This is where someone is given access to another person’s online medical record. For example:
- A parent or guardian who has legal responsibility for a patient under 11
- A parent or guardian where a patient aged 11 or over has given permission
- A parent or guardian who has legal responsibility for a patient between 11 and 16 where GP has assessed that the patient is not capable of making their own decisions re medical health
- A carer for a patient over the age of 16 – we would need a letter from the patient giving them permission
The proxy does not have to be a registered patient at the practice, but must be registered for online services on the GP system and always use their own login credentials.
To be given proxy access, a patient’s representative must have the informed consent of the patient or, in cases where the patient does not have capacity to consent, the GP has decided that it is in the best interests of the patient for them to have proxy access.
Patients aged 16 or above are assumed to have the capacity to consent unless there is an indication that they are not. Young patients between the ages of 11 and 16 who are judged as having capacity to consent by their GP may also consent to give proxy access to someone else.
Legitimate reasons for the practice to authorise proxy access without the patient's consent include:
- The patient has been assessed as lacking capacity to make a decision on granting proxy access and
- the applicant has a lasting power of attorney for health and welfare registered with the Office of the Public Guardian,
- the applicant is acting as a Court Appointed Deputy on behalf of the patient, or
- the GP considers it to be in the patient’s interest in accordance with the Mental Capacity Act 2005 code of practice.
- The patient is a child who has been assessed as not competent to make a decision on granting proxy access
The practice may refuse or withdraw proxy access, if they judge that it is in the patient’s best interests to do so.
On a child’s 11th birthday, the scope of the current proxy access will be restricted, unless the GP has already assessed the child as able to make an informed decision and the child has given explicit consent for their record to be shared. This is a national standard imposed by NHS England to protect the confidentiality rights of young people. We will send a letter to the child and to their parent/legal guardian on their 11th birthday to inform them of this change.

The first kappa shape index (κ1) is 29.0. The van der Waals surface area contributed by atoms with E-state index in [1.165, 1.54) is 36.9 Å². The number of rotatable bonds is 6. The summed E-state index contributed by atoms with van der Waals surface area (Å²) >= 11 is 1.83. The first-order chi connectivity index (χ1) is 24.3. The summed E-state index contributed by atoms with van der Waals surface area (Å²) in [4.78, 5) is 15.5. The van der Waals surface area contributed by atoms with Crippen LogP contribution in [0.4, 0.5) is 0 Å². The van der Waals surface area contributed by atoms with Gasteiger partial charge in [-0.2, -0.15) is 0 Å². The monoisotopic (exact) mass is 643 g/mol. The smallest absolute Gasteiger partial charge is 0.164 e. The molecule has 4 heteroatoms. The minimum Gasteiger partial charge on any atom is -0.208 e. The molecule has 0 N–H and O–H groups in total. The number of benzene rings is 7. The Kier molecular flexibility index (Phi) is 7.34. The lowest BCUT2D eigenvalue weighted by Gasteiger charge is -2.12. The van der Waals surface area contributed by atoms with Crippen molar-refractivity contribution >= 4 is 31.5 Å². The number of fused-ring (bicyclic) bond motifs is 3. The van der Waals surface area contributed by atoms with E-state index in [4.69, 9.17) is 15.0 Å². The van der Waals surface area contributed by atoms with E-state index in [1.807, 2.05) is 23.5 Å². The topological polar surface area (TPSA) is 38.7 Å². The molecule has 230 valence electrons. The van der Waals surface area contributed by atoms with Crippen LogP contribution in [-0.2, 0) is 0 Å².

From 11-16, a parent with proxy access will be able to manage certain elements of the young person’s record, such as demographic data, and make appointments and order repeat prescriptions, but they will not be able to see the young person’s past appointments or clinical record, although they would still be able to see the current repeat prescription record
At the child’s 16th birthday the remaining proxy access will be switched off, except where the young person is competent and has given explicit consent to the parental access. Again, we will send letters to the child and their parent/legal guardian to explain that all proxy access has now been switched off. If the child wants proxy access re-instated, they will need to come to the surgery in person, with proof of ID, to request it.
Parents may continue to be allowed proxy access to their child’s online services, after careful discussion with the GP, if it is felt to be in the child’s best interests.
In UK law, a person's 18th birthday draws the line between childhood and adulthood (Children Act 1989 s105) - so in health care matters, an 18 year old enjoys as much autonomy as any other adult.
To a more limited extent, 16 and 17 year-olds can also take medical decisions independently of their parents. The right of younger children to provide independent consent is proportionate to their competence - a child's age alone is clearly an unreliable predictor of his or her competence to make decisions.
The 'Gillick Test' helps clinicians to identify children aged under 16 who have the legal capacity to consent to medical examination and treatment. They must be able to demonstrate sufficient maturity and intelligence to understand the nature and implications of the proposed treatment, including the risks and alternative courses of actions.
In 1983, a judgment in the High Court laid down criteria for establishing whether a child had the capacity to provide valid consent to treatment in specified circumstances, irrespective of their age. Two years later, these criteria were approved in the House of Lords and became widely acknowledged as the Gillick test. The Gillick Test was named after a mother who had challenged health service guidance that would have allowed her daughters aged under 16 to receive confidential contraceptive advice without her knowledge.
As one of the Law Lords responsible for the Gillick judgment, Lord Fraser specifically addressed the dilemma of providing contraceptive advice to girls without the knowledge of their parents. He was particularly concerned with the welfare of girls who would not abstain from intercourse whether they were given contraception or not. The summary of his judgment referring to the provision of contraceptive advice was presented as the 'Fraser guidelines'. Fraser guidelines are narrower than Gillick competencies and relate specifically contraception.